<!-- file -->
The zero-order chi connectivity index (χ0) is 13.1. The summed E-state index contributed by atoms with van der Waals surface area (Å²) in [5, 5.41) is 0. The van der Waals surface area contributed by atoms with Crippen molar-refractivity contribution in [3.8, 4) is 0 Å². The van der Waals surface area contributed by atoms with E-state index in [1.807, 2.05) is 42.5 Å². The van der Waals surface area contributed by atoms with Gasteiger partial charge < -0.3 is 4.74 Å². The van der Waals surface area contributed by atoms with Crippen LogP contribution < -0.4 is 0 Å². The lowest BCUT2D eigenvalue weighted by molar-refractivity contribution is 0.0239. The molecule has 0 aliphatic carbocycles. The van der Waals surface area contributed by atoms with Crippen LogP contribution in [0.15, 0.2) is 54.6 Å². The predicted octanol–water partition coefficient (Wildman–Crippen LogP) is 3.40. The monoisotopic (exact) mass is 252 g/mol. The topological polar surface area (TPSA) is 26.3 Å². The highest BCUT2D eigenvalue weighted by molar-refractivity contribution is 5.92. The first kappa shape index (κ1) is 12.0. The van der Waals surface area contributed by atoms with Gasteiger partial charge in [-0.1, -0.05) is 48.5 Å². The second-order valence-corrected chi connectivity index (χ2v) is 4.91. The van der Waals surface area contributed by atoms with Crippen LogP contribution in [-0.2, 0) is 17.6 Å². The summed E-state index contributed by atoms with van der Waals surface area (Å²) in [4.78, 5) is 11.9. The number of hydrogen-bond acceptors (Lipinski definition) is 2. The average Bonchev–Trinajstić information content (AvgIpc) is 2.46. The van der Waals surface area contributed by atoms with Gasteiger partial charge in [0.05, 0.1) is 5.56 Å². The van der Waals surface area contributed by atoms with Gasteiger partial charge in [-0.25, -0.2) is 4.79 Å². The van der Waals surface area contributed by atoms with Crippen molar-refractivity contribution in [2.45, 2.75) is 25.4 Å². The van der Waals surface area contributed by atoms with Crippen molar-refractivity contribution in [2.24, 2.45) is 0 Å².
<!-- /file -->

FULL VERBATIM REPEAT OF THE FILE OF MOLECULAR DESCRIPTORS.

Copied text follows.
The zero-order chi connectivity index (χ0) is 13.1. The summed E-state index contributed by atoms with van der Waals surface area (Å²) in [5, 5.41) is 0. The van der Waals surface area contributed by atoms with Crippen molar-refractivity contribution in [3.8, 4) is 0 Å². The van der Waals surface area contributed by atoms with E-state index in [1.807, 2.05) is 42.5 Å². The van der Waals surface area contributed by atoms with Gasteiger partial charge < -0.3 is 4.74 Å². The van der Waals surface area contributed by atoms with Crippen LogP contribution < -0.4 is 0 Å². The lowest BCUT2D eigenvalue weighted by molar-refractivity contribution is 0.0239. The molecule has 0 aliphatic carbocycles. The van der Waals surface area contributed by atoms with Crippen LogP contribution in [0.15, 0.2) is 54.6 Å². The predicted octanol–water partition coefficient (Wildman–Crippen LogP) is 3.40. The monoisotopic (exact) mass is 252 g/mol. The topological polar surface area (TPSA) is 26.3 Å². The highest BCUT2D eigenvalue weighted by molar-refractivity contribution is 5.92. The first kappa shape index (κ1) is 12.0. The van der Waals surface area contributed by atoms with Gasteiger partial charge in [-0.1, -0.05) is 48.5 Å². The second-order valence-corrected chi connectivity index (χ2v) is 4.91. The van der Waals surface area contributed by atoms with Crippen LogP contribution in [-0.2, 0) is 17.6 Å². The summed E-state index contributed by atoms with van der Waals surface area (Å²) in [4.78, 5) is 11.9. The number of hydrogen-bond acceptors (Lipinski definition) is 2. The average Bonchev–Trinajstić information content (AvgIpc) is 2.46. The van der Waals surface area contributed by atoms with Gasteiger partial charge in [0.05, 0.1) is 5.56 Å². The van der Waals surface area contributed by atoms with Gasteiger partial charge in [-0.25, -0.2) is 4.79 Å². The van der Waals surface area contributed by atoms with Crippen molar-refractivity contribution in [2.45, 2.75) is 25.4 Å². The van der Waals surface area contributed by atoms with Crippen molar-refractivity contribution in [2.24, 2.45) is 0 Å².